Capitalism And Everything You Need To Know About It

Kamila Szypuła Kamila Szypuła 04.12.2022 11:12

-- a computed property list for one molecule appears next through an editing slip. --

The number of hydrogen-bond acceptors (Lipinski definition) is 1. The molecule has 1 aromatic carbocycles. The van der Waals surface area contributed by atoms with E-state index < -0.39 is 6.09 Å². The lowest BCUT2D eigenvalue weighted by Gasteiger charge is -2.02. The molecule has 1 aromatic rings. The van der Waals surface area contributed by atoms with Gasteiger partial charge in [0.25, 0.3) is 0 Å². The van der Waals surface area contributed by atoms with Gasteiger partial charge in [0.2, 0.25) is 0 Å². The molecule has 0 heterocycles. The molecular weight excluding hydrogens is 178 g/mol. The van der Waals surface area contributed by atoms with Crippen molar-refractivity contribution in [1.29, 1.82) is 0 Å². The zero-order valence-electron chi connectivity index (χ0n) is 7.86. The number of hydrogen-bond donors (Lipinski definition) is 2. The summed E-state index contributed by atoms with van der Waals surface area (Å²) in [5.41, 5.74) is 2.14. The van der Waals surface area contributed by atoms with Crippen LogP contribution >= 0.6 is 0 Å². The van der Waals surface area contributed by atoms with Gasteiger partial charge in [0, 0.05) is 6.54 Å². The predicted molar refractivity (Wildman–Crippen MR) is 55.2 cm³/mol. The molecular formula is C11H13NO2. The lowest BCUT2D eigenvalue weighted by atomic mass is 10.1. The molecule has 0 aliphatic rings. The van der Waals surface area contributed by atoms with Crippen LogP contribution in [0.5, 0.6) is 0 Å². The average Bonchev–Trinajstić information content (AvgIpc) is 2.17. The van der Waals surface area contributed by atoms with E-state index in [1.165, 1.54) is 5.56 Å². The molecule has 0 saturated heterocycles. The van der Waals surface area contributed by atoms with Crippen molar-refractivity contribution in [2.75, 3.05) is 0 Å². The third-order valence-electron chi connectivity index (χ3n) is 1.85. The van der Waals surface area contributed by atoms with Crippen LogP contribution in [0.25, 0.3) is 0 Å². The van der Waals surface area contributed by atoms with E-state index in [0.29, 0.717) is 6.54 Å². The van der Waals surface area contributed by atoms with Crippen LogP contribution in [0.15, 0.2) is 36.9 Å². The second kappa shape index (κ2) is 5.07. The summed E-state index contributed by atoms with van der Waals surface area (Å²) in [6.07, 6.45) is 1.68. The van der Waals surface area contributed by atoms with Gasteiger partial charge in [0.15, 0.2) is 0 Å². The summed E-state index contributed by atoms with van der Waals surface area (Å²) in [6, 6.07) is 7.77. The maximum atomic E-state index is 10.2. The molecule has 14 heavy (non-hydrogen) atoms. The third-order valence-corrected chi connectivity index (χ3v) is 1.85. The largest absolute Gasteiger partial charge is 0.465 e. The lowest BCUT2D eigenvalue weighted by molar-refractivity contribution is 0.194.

Politics and economics are closely related. Many economic trends or schools of economics define in their theories the role of the state in building the economy, also in capitalism. Capitalism has become the dominant form of economic expansion, learning about its basis and variants can give rise to many discussions. Economic dualism Economic dualism - otherwise known as agrarian dualism or economic dualism, is a phenomenon of the divergence of development paths of the European feudal economy from the mid-15th century. In the countries of Eastern Europe (east of the Elbe River) the farm and serf economy dominated, while in Western Europe (in the countries west of the Elbe River) the seeds of a capitalist economy appeared. Capitalism Capitalism it is a socio-economic system based on the division into owners of means of production (land, natural resources, production plants, etc.) and workers. Profit-oriented production is based on combining the means of the capitalist class with the labor power of workers who do not own any means of production. In this mode of production, mercenaries are theoretically free to dispose of their goods, but in practice they are forced to sell them because it is the only way to ensure their livelihood. Capitalists monopolizing the means of production, on the other hand, created a separate social class which, using its advantage, appropriates the produced good and sells it at a price higher than the sum of the means of production and labor costs. As a result, the workers receive a wage for their work much lower than the value of what they produced, and any surplus stays in the hands of the capitalists. The conflict of interests of classes leads to a growing social conflict, and as a result - to class struggle. The capitalist class and the labor force Initially, the gap between the capitalist class and the working class was enormous. Workers; deprived of all rights; often they did not receive a living wage for their work. This has led to movements demanding a fair distribution. The result of these activities was the formation of many trade unions. Capitalism through the eyes of economists Adam Smith For Smith, the capitalist system was perfect, harmonious, man-oriented. He believed that such an economy enables the state to develop rapidly while ensuring freedom for its citizens. Karl Marx Unlike Adam Smith, he sees many internal contradictions in capitalism, he strongly criticized capitalism for its demoralizing influence on society. John Maynard Keynes John Maynard Keynes, hailed as the greatest economist of the 20th century, pointed out the weaknesses of the capitalist system. According to him, while at the beginning of the era of capitalism, saving was beneficial, as it was aimed at collecting funds for later investments, with the development of the system, saving and investing became separate issues. Nowadays, an entrepreneur invests other people's money, which in effect means that if people are cautious about spending money, it will directly affect the activity of investors, who will wait for a better time to invest. In the longer term, such a reduction in economic liquidity leads to depression and crisis. Keynes argues that the solution to the problem is to eliminate unemployment - public works, that is, to allow the government to manage the economy. Varieties of capitalism State capitalism It is a way of conducting economic policy in which the state intervenes in the basic areas of the economy and focuses on developing the state sector. Collective capitalism People's capitalism (in other words, collective capitalism) is a view that the totality of transformations of ownership relations in the economy, such as the creation of joint-stock companies, bonds, separation of power from ownership, and the development of technology, lead to the emergence of a branch of capitalism; one in which capital is dispersed, which deprives the capitalist of economic advantage and leads to the disappearance of the main cause of the capitalist-worker conflict. Source: Bartkowiak, R. (2010). WspóÅ‚czesne teorie ekonomiczne, Heywood A. (2007). Political ideologies. An Introduction